Editor’s Note: These blog excerpts were originally posted on Savannah’s Town Square, a Facebook group page maintained by the editorial page editor, Adam Van Brimmer. He selected these posts as his favorites for 2020. To join the group, go to facebook.com and search for “Savannah’s Town Square”.
Discussion Topic: Law Enforcement Mentality (posted June 2, 2020)
Of all the troubling elements surrounding George Floyd’s death by a Minneapolis police officer, one thing particularly struck me: the unemotional, almost inhuman demeanor of the policeman who supplanted Floyd’s life. Also the reactions or the lack of reactions shown by the other officers on the spot.
Police work can certainly desensitize men and women. They deal with acts of violence and violations every day, often with the risk of injury or death. But it is the inability – or unwillingness – of some of them, like Derek Chauvin, to see boundaries or to know when excessive violence or restraint is no longer necessary, which is scary.
We can argue about whether Floyd and the police should be in a physical altercation at all. But there is no debate that once Floyd was subdued, Chauvin should have removed his knee from Floyd’s neck. And that the other officials on site should have encouraged their colleagues in this regard.
Another disturbing part of Chauvin and the other officers’ actions was their disregard of possible consequences. Viewers filmed the last two minutes of Floyd’s life. But the pleas of these passers-by and the presence of cell phone video cameras did not deter Chauvin and his company.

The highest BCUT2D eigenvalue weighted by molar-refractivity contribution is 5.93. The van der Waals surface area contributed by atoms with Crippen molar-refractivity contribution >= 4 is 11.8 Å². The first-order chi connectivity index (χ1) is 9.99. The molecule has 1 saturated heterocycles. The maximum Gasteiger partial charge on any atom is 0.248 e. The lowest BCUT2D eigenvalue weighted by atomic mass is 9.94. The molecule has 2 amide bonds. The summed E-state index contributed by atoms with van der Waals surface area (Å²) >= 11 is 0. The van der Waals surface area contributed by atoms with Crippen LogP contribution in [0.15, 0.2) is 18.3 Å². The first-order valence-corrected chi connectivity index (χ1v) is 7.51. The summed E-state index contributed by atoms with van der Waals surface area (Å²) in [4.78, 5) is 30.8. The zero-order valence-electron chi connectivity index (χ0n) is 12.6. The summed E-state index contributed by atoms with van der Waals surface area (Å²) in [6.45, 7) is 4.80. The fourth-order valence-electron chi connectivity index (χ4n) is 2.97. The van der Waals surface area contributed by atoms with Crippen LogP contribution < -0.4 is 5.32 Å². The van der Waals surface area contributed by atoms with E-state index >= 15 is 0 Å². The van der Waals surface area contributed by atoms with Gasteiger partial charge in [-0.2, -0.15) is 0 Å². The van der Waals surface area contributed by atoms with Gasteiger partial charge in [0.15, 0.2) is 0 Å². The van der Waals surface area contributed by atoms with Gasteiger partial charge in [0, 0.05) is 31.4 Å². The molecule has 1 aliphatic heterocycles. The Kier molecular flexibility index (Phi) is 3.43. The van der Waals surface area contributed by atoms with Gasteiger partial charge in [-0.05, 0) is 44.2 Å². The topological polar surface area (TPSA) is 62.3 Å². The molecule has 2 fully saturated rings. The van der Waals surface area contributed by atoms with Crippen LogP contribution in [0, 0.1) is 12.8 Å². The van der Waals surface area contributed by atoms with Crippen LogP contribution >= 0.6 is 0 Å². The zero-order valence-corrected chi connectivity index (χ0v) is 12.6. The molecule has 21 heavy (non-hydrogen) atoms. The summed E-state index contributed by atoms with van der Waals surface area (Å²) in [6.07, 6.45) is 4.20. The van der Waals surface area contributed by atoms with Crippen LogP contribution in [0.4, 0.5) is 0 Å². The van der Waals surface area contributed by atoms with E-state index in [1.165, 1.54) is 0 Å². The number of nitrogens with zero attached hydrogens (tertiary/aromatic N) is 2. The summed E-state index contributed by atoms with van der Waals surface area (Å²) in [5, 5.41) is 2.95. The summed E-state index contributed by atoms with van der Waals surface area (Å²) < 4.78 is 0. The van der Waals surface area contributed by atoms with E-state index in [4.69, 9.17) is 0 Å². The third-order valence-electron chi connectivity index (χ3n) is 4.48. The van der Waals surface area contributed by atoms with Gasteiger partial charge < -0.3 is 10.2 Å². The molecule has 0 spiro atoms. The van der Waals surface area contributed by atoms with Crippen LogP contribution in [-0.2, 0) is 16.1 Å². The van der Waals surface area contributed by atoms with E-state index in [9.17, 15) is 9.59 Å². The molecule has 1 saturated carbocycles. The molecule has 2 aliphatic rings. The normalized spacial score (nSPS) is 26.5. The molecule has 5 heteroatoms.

It was as if these officers were not afraid of losing their jobs or their freedom because of the incident. That they could get away with it. That they believed their authority was so great that they could abuse any citizen who dares to challenge them to the death.
The question is, how widespread is this mentality among the ranks of the thin blue line? And if it goes beyond a few bad apples, how do our leaders deal with the problem?
Law enforcement agency recruitment is a challenge these days and for uniformed officers the stress of the job can be very stressful. However, incidents like the killing of Floyd are in no way justified.
The police leadership must constantly protect itself from the fact that its officers lose perspective and their humanity. And ordinary people need to look after each other and hold each other accountable for their behavior in tense situations.
Talking Point: No Shirt, No Shoes, No Mask, No Service (released August 19, 2020)
So let’s talk about “your rights” for a minute.
Let’s turn that around and talk about the rights of a private company.
A company has the right to refuse service to potential customers who, in the opinion of the company operator, are putting others at risk. That could apply to someone who is drunk, who carries guns and yes, someone who refuses to wear a mask for the way from the door to their table.
If you missed the story about the mask incident at the Crystal Beer Parlor over the weekend, you can probably imagine how it went: the maskless man goes to the hostess booth at the entrance and wants a table; Hostess says “Sure, but we ask that you wear your mask until you are seated”; Guy becomes belligerent and accuses restaurant of violating his liberties; Chaos arises.
This scenario has played out to companies across the country over the past few months. In other cases, the maskless customers have even become violent. This has to end.
Americans don’t seem to fully understand what many of their “rights” really are – especially those guaranteed by the first amendment. Your protection there prohibits the government from harming you in religion, speech, congregation, and protest.
Free speech is a good example. A private company can suppress your speech. An employer can fire you for saying defamatory things. A retailer can refuse to service you. As an employee, if you say or maintain false statements, you may be charged with libel or defamation.